A: This is a dilemma, to be sure. With interest rates still so low, money held in a basic savings account likely would not keep pace with rising home prices. Ann Reilley Gugle, a certified financial planner and certified public accountant with Alpha Financial Advisors in Charlotte, N. Then again, your time horizon isn’t quite long enough to justify investing all of this money in the stock market.
So consider a compromise, says Gugle. For your equity portfolio, plan on putting about half of your stock allocation into a stock index fund that tracks the broad U. This fund gives you exposure to the 500 largest companies companies in the U. The other half of your stock money can be divided between a diversified international stock fund and a fund that focuses on smaller domestic companies. Use our Money 50 list of recommended mutual and exchange-traded funds to find these different types of portfolios.
For your bond allocation, Gugle recommends pairing an intermediate-term high-quality bond fund with global exposure, along with income oriented funds. In other words, as your time horizon shortens, you should be shifting more of your money into bond funds, which offer ballast to your overall portfolio. A strategy that gradually grows more conservative over time requires that you regularly rebalance the portfolio and ease up on your stock weighting as you get closer to your goal. If you don’t think you’re up to the task — or don’t have the time to do this — there is a way to put your investments on auto-pilot through the use of a target-date retirement funds.
Obviously, your goal with this money isn’t to fund retirement, but to save for a house. But target-date retirement fund are designed to gradually grow more conservative over time. So in this case, you could simply choose a target date fund designed for someone who wants to retire five to 10 years from now, says Gugle. Just as important as how to invest is where to invest.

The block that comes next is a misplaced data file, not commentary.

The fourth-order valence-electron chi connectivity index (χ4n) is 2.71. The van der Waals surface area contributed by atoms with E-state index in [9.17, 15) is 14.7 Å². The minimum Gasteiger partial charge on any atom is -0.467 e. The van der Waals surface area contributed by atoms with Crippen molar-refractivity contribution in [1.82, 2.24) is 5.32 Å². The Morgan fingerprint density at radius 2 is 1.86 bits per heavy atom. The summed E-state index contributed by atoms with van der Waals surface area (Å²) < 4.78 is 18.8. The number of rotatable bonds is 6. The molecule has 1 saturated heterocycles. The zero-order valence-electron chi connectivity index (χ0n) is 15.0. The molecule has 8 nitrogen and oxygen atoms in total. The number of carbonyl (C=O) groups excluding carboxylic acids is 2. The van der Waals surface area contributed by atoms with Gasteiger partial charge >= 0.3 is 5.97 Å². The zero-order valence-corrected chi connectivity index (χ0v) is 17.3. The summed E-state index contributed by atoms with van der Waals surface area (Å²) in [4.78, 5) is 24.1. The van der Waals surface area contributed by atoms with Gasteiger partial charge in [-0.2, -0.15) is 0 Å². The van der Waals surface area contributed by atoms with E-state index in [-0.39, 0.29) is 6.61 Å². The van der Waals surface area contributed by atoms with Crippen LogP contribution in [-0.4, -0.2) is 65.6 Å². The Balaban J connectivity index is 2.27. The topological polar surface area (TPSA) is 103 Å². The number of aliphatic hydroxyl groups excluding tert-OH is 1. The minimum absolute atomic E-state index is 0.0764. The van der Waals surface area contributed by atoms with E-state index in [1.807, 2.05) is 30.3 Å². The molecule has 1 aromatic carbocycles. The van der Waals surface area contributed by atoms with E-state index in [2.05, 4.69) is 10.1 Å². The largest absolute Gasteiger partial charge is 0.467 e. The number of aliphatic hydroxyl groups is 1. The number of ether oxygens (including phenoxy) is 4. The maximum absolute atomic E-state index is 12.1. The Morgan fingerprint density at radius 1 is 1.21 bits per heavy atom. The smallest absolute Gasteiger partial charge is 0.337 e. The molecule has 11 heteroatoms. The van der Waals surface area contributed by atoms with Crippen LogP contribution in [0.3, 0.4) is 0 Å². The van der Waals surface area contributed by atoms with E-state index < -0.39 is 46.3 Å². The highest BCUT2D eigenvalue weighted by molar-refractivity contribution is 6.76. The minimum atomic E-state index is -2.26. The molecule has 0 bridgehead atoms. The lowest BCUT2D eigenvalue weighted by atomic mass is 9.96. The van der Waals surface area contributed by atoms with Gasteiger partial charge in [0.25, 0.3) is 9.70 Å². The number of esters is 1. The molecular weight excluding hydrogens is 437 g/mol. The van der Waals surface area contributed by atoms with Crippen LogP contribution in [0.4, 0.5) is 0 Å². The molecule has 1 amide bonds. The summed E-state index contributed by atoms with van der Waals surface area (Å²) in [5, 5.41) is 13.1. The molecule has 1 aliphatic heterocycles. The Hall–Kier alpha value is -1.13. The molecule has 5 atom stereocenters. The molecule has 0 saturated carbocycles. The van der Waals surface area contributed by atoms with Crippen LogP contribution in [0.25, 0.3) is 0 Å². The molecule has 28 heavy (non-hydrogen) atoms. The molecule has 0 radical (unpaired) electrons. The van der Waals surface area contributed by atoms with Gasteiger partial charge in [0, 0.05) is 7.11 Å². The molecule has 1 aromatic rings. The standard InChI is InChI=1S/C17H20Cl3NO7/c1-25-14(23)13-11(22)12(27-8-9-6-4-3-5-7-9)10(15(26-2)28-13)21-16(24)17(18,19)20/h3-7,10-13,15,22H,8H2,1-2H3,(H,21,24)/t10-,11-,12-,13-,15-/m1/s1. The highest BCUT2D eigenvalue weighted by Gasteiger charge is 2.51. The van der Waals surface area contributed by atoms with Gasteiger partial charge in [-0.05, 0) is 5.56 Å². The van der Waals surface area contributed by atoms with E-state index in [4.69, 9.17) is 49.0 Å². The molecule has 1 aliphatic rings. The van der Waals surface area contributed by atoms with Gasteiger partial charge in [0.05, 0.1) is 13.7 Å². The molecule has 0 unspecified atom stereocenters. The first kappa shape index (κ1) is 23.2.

The downside of investing in a taxable account is that anything you earn in the account is subject to income and capital gains taxes that can eat into your returns. One alternative: If you are saving for your first home, consider saving a portion of your housing fund in a Roth IRA, says Gugle, as long as you are sure your time horizon is at least five years away. Anyone can withdraw contributions from a Roth IRA, sans tax, since taxes on that money has already been paid. And as long as you’ve had the account for at least five years there is no penalty for withdrawals.
10,000 of their earnings tax and penalty free, provided that the account has been open for five years and the money is used to buy or build a home. If you contribute the maximum and earn a modest return of 5. 10,000 in tax-free earnings at your disposal. Money may receive compensation for some links to products and services on this website. Offers may be subject to change without notice. Quotes delayed at least 15 minutes.
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100,000 sitting in cash that I’d like to invest. What’s the best way to do that in today’s market? Given today’s gaseous stock valuations and concerns that this eight-and-a-half-year bull market might be getting a little long in the tooth, it’s understandable why many investors are skittish about investing money in stocks. So what should you do if you have new money to invest — whether it’s a hundred grand, ten grand or for that matter any amount — and you don’t want to give up stocks’ potential upside but you also don’t want to get hit with losses you can’t handle? The first is to try to time your entry into the market. So, for example, if you think this bull market still has room to run, you put your money into stocks, but stand ready to exit quickly when you’re convinced the market is about to tumble.